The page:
It's really not my concern except that it is hard to watch. This Mom is running herself and her child ragged, at the same time trying to balance siblings, and I worry that she or her child or her family is going to have a breakdown one of these days.

    One major challenge is that Mom has contracted with a specialty coach that is a major "rival" of the primary coach. There is a history there, and I don't think that this Mom knows of the history, but for sure she has not "trusted" her primary coach to make the necessary suggestions, or this would not have happened.

    I just keep saying "ask your coach" when she asks my opinion. I want to scream "Trust your coach" that is what you pay him for. I wish this family the best. I am so afraid that this child will hate skating after this year, and the family will be burnt out.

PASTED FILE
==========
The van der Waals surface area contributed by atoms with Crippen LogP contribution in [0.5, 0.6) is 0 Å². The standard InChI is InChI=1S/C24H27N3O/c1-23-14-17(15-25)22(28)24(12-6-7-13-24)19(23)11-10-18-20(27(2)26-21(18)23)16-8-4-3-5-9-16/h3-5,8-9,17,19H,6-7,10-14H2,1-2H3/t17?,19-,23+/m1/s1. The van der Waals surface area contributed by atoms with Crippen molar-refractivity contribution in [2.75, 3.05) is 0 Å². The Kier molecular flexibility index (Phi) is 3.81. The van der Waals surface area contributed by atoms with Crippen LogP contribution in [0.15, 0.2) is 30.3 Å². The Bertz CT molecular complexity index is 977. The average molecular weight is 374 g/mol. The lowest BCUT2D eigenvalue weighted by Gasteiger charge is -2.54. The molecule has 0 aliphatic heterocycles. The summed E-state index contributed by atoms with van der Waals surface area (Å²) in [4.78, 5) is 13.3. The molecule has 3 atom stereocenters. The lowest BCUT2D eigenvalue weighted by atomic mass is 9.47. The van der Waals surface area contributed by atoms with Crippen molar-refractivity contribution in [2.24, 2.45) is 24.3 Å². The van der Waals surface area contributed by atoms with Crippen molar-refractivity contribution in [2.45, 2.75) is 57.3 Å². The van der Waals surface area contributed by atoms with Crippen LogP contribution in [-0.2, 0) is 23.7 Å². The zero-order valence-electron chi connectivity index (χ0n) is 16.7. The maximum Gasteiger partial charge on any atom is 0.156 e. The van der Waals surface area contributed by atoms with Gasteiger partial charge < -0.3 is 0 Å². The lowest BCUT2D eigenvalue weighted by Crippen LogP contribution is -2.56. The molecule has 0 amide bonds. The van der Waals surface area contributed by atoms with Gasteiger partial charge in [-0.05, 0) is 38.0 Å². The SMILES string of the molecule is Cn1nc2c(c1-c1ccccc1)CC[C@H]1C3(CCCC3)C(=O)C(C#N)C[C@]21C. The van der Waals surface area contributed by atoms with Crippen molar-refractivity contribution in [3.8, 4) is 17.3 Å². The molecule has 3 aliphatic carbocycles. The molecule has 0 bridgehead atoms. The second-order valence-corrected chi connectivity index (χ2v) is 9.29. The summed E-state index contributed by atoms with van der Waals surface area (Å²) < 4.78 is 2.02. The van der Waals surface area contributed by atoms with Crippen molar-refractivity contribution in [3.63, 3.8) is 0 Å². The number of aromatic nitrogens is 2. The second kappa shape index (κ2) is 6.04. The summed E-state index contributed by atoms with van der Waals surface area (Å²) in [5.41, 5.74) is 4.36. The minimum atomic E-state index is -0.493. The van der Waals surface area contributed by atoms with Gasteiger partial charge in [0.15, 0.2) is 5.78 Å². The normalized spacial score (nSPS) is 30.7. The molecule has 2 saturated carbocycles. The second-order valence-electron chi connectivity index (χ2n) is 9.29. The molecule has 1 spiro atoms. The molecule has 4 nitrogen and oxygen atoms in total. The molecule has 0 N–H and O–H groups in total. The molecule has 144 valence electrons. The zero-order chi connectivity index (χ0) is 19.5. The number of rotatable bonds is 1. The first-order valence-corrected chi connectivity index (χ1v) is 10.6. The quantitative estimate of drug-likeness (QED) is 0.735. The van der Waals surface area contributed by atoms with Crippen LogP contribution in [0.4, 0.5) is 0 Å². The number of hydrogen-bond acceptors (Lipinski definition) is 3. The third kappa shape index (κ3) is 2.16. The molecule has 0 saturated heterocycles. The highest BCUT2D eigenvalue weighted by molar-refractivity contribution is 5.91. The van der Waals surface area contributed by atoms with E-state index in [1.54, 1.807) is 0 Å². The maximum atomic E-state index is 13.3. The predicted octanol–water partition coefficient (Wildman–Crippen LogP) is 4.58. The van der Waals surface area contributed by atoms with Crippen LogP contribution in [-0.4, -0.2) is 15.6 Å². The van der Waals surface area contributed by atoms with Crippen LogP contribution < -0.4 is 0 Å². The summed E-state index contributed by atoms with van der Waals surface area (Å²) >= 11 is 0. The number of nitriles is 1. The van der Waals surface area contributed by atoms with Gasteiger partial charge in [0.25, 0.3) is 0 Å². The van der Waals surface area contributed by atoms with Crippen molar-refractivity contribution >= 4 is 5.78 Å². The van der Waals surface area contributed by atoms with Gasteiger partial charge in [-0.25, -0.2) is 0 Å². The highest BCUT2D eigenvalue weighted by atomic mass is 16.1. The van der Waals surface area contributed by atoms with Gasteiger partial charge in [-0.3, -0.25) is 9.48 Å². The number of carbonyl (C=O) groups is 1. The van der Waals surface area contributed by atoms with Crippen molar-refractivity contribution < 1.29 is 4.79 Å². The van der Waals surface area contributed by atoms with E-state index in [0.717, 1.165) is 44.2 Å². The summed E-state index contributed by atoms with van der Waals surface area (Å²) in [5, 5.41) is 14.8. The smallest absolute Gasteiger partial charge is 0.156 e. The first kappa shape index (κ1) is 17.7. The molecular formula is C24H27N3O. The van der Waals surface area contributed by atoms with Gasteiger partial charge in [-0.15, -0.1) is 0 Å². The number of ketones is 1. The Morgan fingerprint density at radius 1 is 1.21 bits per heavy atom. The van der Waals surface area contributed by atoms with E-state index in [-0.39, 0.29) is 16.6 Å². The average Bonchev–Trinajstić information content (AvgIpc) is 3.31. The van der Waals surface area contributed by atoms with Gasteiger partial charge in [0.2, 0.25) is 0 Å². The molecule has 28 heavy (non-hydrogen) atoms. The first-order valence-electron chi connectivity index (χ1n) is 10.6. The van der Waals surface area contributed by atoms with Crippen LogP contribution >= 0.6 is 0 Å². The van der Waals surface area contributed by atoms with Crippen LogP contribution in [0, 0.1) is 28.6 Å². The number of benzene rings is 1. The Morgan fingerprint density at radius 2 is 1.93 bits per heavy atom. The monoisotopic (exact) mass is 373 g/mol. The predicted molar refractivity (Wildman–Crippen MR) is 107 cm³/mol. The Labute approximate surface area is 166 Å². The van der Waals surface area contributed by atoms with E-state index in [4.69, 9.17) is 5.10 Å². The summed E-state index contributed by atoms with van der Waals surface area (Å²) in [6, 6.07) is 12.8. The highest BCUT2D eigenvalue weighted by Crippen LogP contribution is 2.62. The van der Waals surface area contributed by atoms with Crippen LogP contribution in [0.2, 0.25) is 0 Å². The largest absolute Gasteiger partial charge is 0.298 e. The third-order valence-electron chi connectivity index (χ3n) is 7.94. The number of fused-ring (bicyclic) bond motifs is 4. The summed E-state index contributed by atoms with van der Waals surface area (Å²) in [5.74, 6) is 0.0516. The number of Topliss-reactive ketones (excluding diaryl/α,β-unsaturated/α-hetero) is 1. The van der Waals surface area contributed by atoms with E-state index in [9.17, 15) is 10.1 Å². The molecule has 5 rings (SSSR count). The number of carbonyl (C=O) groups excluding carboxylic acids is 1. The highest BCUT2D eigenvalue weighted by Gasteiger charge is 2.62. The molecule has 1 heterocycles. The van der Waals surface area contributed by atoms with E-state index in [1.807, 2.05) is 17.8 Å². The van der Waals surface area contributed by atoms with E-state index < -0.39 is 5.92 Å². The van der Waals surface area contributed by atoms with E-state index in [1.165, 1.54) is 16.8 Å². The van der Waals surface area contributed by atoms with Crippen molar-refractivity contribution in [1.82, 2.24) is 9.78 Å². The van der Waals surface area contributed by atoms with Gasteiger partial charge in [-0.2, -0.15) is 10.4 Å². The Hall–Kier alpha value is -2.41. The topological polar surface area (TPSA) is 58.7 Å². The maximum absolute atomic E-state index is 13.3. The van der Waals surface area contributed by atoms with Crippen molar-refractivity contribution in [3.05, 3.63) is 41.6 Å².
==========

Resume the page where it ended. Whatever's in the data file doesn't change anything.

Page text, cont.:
When we were changing my son's specialty coach, we wanted to contract with a certain coach, but our primary coach said no (gave us the reason), and we trusted him. The team has to be cohesive, it doesn't work if you don't listen to the Coach. They have the expertise. Trust them!

    "Don't sabotage a relationship with a lack of trust. Because we all have just one goal in mind-- the best interest of the child."

    I think this is such valuable advice and one of the cardinal rules of being an Ice Skater Parent.

    BTW I do theoretically know the difference between the edge jumps and the toe jumps, I think that this increases my ability to talk with my skater, however he is still trying (in vain) to get me to learn how to identify those jumps as they are executed. No problem with me getting to much technical knowledge in that area as I still say "double axel?" and get "no mom, it was a double toe loop..." with the eye roll.

  2. Giving your child the opportunity to execute the eye roll is excellent parenting all around. ;)

  3. haha :) just call me super mom ;)